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Nissan's Autonomous Car Now Road Legal In Japan 205

Posted by Soulskill
from the as-long-as-you-don't-program-it-to-run-over-mimes dept.
Daniel_Stuckey writes "The current test vehicle uses what Nissan calls its 'Advanced Driver Assist System,' which isn't fully autonomous, but rather can be thought of as a really advanced cruise control system. According to the company, the system can keep a car in its own lane, while automatically changing lanes to pass slower vehicles or prepare to exit a freeway, which it can also do automatically. Along with that, the car automatically slows for congestion, and — most impressively in my opinion — can automatically stop at red lights. In other words, the car isn't fully automatic in that you can't simply type in a destination and have it do all the work, but the bulk of driving load is taken care of. Curiously, Nissan's goal appears to be to take sloppy human drivers out of the equation to eliminate road fatalities."
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Nissan's Autonomous Car Now Road Legal In Japan

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  • Curiously? (Score:5, Funny)

    by Antipater (2053064) on Friday September 27, 2013 @03:48PM (#44974317)

    Curiously, Nissan's goal appears to be to take sloppy human drivers out of the equation to eliminate road fatalities."

    "We want fewer people to die" is a curious position to take?

    • Re:Curiously? (Score:5, Informative)

      by pablo_max (626328) on Friday September 27, 2013 @03:53PM (#44974367)

      Why? Dead people tend not to buy as many cars.

    • by sl4shd0rk (755837)

      "We want fewer people to die" is a curious position to take?

      Maybe everyone texts while driving in Japan

      • Re: (Score:3, Interesting)

        by Anonymous Coward

        Or may be they have a real problem with aging population there.
        So helping the drivers as much as possible and gradually going to autonomous isn't necessarily a bad thing.

    • Re:Curiously? (Score:4, Interesting)

      by gagol (583737) on Friday September 27, 2013 @04:26PM (#44974737)
      As far as general availability of self-driving cars, I see it as a good step. The technology needs to mature much more before we should consider total automation. Keeping a responsible human in the loop is not bad too. Kudos Nissan.
      • Re: Curiously? (Score:2, Insightful)

        by Anonymous Coward

        This actually worries me, the natural inclination will be for people to stop paying attention while driving. Then when the sutuation has surpassed the cars ability, nobody will be in control and an accident could happen. At that time, it will be assessed as the "robot's" fault and may set back adoption of what is likely to be a safer form of driving.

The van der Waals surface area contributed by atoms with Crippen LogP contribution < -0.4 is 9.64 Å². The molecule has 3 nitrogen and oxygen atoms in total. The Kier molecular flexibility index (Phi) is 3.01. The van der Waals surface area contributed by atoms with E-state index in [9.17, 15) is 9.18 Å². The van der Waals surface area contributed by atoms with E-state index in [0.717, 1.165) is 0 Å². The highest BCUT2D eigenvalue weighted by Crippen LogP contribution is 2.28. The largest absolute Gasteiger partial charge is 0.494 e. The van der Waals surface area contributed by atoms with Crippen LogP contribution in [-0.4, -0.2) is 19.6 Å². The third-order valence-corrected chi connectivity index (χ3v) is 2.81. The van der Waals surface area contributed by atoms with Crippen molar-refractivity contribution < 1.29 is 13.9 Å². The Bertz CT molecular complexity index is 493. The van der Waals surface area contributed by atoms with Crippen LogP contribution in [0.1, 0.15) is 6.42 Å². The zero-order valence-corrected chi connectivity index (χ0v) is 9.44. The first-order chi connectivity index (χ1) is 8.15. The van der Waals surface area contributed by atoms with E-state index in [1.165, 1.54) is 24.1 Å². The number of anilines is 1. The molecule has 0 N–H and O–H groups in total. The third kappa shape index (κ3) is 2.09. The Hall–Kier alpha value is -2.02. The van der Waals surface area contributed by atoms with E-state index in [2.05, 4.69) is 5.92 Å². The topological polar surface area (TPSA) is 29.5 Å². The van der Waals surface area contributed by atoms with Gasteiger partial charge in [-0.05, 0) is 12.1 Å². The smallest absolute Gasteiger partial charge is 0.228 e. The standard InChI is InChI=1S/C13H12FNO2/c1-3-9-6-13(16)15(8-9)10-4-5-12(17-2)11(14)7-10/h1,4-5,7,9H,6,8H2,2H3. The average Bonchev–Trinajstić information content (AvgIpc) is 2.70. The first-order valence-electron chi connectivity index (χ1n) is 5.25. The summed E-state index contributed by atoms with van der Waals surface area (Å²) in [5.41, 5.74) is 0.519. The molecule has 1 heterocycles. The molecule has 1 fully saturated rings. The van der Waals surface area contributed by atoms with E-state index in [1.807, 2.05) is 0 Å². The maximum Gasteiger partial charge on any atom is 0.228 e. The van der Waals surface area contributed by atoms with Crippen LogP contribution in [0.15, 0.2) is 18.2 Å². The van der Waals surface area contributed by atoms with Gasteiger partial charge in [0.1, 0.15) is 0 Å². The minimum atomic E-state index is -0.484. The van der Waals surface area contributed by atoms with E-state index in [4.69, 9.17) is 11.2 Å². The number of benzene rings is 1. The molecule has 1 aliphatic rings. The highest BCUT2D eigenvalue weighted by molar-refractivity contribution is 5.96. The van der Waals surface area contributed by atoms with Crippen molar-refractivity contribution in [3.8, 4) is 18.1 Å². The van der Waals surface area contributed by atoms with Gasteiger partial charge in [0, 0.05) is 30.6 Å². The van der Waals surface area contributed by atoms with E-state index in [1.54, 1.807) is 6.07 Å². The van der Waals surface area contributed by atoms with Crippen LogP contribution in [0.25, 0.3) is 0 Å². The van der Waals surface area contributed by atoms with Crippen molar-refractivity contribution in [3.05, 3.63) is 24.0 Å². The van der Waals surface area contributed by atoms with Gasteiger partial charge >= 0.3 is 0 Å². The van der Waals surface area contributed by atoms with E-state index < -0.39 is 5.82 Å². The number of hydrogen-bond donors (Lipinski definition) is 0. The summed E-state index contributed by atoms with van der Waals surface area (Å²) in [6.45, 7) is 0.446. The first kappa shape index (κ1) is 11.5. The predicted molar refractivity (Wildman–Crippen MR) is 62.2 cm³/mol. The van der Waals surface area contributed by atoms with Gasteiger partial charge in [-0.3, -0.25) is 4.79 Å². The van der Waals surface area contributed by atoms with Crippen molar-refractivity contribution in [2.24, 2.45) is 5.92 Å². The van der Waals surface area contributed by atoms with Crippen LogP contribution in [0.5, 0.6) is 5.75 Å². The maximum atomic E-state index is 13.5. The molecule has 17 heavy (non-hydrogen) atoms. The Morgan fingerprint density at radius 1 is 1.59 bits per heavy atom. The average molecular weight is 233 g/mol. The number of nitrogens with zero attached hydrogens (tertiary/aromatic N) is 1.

• As far as general availability of self-driving cars, I see it as a good step.

        Well, once self-driving cars fill the roads in significant numbers, if they'll have provisions for mutual communication and data exchange, you can count on them being more polite to each other than human drivers would.

    • by EnsilZah (575600) <EnsilZah@nOSPaM.Gmail.com> on Friday September 27, 2013 @04:38PM (#44974841)

      What's curious is the fact that this line has nothing to do with the car in the article and actually refers to Nissan's plan to build an army of ninja robots who would take sloppy human drivers out of the equation to eliminate road fatalities.

    • by EEPROMS (889169)
      what is curious for me is at what point will insurance companies insist on automated assist drive systems in cars especially considering 95% of crashes are due to human error. In 100 years it may be impossible to get insurance if you drive at all on public roads.
      • by Obfuscant (592200)

        what is curious for me is at what point will insurance companies insist on automated assist drive systems in cars especially considering 95% of crashes are due to human error.

        Citation? And you do realize, I hope, that 95% (if true) being human error is because there currently is no "autonomous computer failure" category or contestants as regular participants. I expect that the numbers will be vastly different when there are.

        Unless, of course, the NTSB uses the same standards for car crashes it does for aircraft mishaps and everything is labelled driver (pilot) error as an overarching cause. "Driver did not properly supervise the autonomous vehicle that wasn't supposed to requi

      • by epyT-R (613989)

        Then people will do what they do now with interlocks and other idiocy. Disable the devices and take their chances. It's that or not go to work/get paid/eat.

  • by Kjella (173770) on Friday September 27, 2013 @03:51PM (#44974349) Homepage

    Now it just remains to be seen if drivers will continue to pay attention to the road, or if it becomes so autonomous that people start slacking (more) behind the wheel. It really won't work to have a car that drives itself 90% of the time and then expects you go randomly jump in for the last 10%. Still, nice to see this tech getting closer to reality.

    • by Dimwit (36756) on Friday September 27, 2013 @03:55PM (#44974403)

      That's what worries me. The transition to fully automatic cars needs to be essentially 100%, or at least 99% with a "pull over and stop moving" for the remaining 1%. Otherwise I would've be surprised if fatalities went *up* due to drivers taking a nap/getting drunk/reading a book and failing to notice when they need to take back over.